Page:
Campus celebrates McCord’s pending retirement

By Caitlyn Ralph and Giulia Heyward

From 2001 to 2014, Dr. Elzie McCord served as the Professor of Biology at the New College of Florida. On Oct. 8 in College Hall, faculty and students alike came to celebrate McCord due to his recent decision to retire. While such an event would seem to elicit feelings of nostalgia and melancholy feel towards saying goodbye to such a memorable presence on campus, the event was instead characterized by shouts of laughter in the middle of speeches and a chorus of clapping that lasted several minutes after everyone had spoken. As third-year student, Juan Gonzalez, put it: “He’s like a really cool uncle.”

McCord worked as a professor in the natural sciences department. He taught courses such as Introduction to Entomology, Insect Plant Interactions and General Toxicology. McCord also worked closely with many students on campus specifically, sponsoring Independent Study Projects (ISP), supervising tutorials, and working closely with students on their theses.

After the guests had the chance to mingle, Dr. Katherine Walstrom, the Division Chair of Natural Sciences, took the podium to begin the evening’s speeches dedicated to McCord. First, Dr. Sandra Gilchrist, Professor of Biology, who also worked with McCord on a summer science program, spoke on their longtime friendship.

“It is bittersweet,” Gilchrist said. “I was here when Elzie was hired, and it’s sad to see him moving on to this part of his career. We hope that he will stay in contact with New College.”

After Gilchrist, Dr. Alfred Beulig, Professor of Biology, lightened the mood in the room with some good-hearted humor.

“I didn’t expect to be in the position where I’m saying things about Elzie’s retirement, I expected him to say things about my retirement,” Beulig said. He continued with more serious remarks, “He is still in our hearts, and he will be around for a long time.”

Associate Professor of Music, Dr. Maribeth Clark, honored McCord with a poem and some incredibly sincere comments.

“You have been a great friend, you have been a wonderful colleague, you have been a mentor to so many I have seen you with,” Clark said afterwards. “Thank you for everything you have shared with this campus, for everything you have shared with me.”

Dr. Amy Clore, Associate Professor of Biology, compared McCord’s relationship with students to magic. “What I want to highlight is Dr. McCord’s, Elzie’s, relationship with students. You can’t even really describe it. And I would like to be able emulate it. It’s like this magical thing, so with students, it’s not just like ‘Oh, he takes time with me and he talked to me’ and it’s […] something more, and they just really can relate to you and they know that you value and respect them for who they are as individuals and it’s really quite something.”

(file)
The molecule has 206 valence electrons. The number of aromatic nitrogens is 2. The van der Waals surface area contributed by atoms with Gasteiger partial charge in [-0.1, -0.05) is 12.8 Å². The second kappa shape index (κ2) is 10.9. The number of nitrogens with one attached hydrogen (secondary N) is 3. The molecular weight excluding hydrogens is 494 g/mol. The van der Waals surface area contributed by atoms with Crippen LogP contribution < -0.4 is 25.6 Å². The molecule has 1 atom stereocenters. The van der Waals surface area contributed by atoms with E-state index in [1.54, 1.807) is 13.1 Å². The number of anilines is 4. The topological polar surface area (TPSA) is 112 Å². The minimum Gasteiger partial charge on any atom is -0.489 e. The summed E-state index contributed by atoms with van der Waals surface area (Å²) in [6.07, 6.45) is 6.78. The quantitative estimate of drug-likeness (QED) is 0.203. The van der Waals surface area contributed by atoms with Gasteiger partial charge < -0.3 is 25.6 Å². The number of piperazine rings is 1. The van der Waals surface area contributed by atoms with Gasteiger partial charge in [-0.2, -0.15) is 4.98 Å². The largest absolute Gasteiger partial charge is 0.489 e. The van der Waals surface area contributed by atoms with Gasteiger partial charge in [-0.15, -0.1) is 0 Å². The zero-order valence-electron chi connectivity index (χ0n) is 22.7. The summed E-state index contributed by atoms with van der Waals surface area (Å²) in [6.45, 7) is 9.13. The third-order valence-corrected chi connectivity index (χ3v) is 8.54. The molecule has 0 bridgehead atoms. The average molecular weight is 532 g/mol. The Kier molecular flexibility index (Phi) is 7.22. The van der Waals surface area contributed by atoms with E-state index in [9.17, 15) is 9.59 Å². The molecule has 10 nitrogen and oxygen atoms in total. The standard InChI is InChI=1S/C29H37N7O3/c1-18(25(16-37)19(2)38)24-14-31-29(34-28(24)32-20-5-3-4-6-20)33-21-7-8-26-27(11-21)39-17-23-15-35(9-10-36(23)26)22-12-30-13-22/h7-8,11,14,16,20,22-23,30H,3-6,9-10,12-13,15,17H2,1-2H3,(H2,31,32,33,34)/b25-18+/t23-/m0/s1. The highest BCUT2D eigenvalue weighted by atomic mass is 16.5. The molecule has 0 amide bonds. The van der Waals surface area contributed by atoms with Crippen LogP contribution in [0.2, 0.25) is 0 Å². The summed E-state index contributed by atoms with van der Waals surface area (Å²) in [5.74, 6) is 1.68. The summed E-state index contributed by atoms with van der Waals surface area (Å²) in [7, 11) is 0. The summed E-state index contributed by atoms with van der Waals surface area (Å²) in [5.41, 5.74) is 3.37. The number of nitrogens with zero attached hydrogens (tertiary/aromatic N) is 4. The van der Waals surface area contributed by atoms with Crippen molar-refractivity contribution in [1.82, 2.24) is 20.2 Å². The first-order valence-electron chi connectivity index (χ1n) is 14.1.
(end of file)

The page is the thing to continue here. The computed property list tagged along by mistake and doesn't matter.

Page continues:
“I am moved by the event,” said Associate Professor of Biology Sarah Hernandez who mentioned her and McCord’s friendship.

While the atmosphere was kept light and funny at the event, there was a tone of seriousness that was maintained in acknowledging McCord’s strength and impact he had had on the community.

“He was the first black student [at the University of Florida] in their graduate program of Entomology. He showed up to there and he would have nooses on his desk, he would have professors who would not talk to him, he would have students who would not talk to him, so he had to deal with all that,” said close friend Daniel Silpa whose wife was a student of McCord’s.

McCord would later work on completing several publications and would be the recipient of several outstanding awards such as the NAACP Freedom Award for Community Service in 2006 and LaMere Foundation Grant in 2011.

“He was a great representative of New College around the town,” former colleague and Professor of Biochemistry Katherine Walstrom said. “I often ran into people who, at some point, had seen him or knew him […] and one thing that I’ll really miss about Elzie is, during any meeting where there was foolishness going on, he could cut through the foolishness with an insightful question or comment.”

Despite his retirement, several individuals cited that McCord will still maintain a presence on campus, rather it be working on research or working with students. Along with a plaque, McCord was also granted permanent free parking on campus.

“I am near speechless, and that’s kind of rare for me,” McCord said, who likened himself to a snowbird in that he plans to still remain in Sarasota for the winters.

“Give me call and I can be easily located,” McCord concluded.

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